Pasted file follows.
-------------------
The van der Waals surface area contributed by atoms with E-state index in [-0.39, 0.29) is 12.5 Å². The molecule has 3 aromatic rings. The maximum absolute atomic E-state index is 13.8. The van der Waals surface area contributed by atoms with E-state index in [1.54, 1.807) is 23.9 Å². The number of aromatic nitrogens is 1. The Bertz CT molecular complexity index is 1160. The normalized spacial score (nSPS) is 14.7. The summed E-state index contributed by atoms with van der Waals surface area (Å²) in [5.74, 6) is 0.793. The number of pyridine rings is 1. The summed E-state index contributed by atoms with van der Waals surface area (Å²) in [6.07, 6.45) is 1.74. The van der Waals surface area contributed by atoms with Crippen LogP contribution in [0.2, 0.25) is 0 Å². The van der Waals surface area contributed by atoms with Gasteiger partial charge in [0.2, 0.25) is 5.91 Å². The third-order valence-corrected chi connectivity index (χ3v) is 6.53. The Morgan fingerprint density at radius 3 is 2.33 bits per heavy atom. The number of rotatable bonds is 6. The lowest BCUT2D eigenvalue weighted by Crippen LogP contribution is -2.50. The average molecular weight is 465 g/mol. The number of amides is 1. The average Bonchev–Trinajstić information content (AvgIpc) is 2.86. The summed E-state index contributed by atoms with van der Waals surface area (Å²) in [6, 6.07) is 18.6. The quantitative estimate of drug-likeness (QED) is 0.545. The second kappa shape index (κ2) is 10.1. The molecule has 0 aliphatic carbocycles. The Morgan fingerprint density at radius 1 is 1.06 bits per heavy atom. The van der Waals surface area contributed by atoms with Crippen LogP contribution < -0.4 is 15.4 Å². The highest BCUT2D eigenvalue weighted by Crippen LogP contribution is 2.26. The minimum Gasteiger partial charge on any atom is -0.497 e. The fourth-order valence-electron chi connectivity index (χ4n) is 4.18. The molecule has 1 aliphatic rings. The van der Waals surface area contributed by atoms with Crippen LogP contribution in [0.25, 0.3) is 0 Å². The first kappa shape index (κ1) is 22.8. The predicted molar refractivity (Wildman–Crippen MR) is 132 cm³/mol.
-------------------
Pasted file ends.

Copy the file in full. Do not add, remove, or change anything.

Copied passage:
The van der Waals surface area contributed by atoms with E-state index in [-0.39, 0.29) is 12.5 Å². The molecule has 3 aromatic rings. The maximum absolute atomic E-state index is 13.8. The van der Waals surface area contributed by atoms with E-state index in [1.54, 1.807) is 23.9 Å². The number of aromatic nitrogens is 1. The Bertz CT molecular complexity index is 1160. The normalized spacial score (nSPS) is 14.7. The summed E-state index contributed by atoms with van der Waals surface area (Å²) in [5.74, 6) is 0.793. The number of pyridine rings is 1. The summed E-state index contributed by atoms with van der Waals surface area (Å²) in [6.07, 6.45) is 1.74. The van der Waals surface area contributed by atoms with Crippen LogP contribution in [0.2, 0.25) is 0 Å². The van der Waals surface area contributed by atoms with Gasteiger partial charge in [0.2, 0.25) is 5.91 Å². The third-order valence-corrected chi connectivity index (χ3v) is 6.53. The Morgan fingerprint density at radius 3 is 2.33 bits per heavy atom. The number of rotatable bonds is 6. The lowest BCUT2D eigenvalue weighted by Crippen LogP contribution is -2.50. The average molecular weight is 465 g/mol. The number of amides is 1. The average Bonchev–Trinajstić information content (AvgIpc) is 2.86. The summed E-state index contributed by atoms with van der Waals surface area (Å²) in [6, 6.07) is 18.6. The quantitative estimate of drug-likeness (QED) is 0.545. The second kappa shape index (κ2) is 10.1. The molecule has 0 aliphatic carbocycles. The Morgan fingerprint density at radius 1 is 1.06 bits per heavy atom. The van der Waals surface area contributed by atoms with Crippen LogP contribution < -0.4 is 15.4 Å². The highest BCUT2D eigenvalue weighted by Crippen LogP contribution is 2.26. The minimum Gasteiger partial charge on any atom is -0.497 e. The fourth-order valence-electron chi connectivity index (χ4n) is 4.18. The molecule has 1 aliphatic rings. The van der Waals surface area contributed by atoms with Crippen LogP contribution in [0.25, 0.3) is 0 Å². The first kappa shape index (κ1) is 22.8. The predicted molar refractivity (Wildman–Crippen MR) is 132 cm³/mol.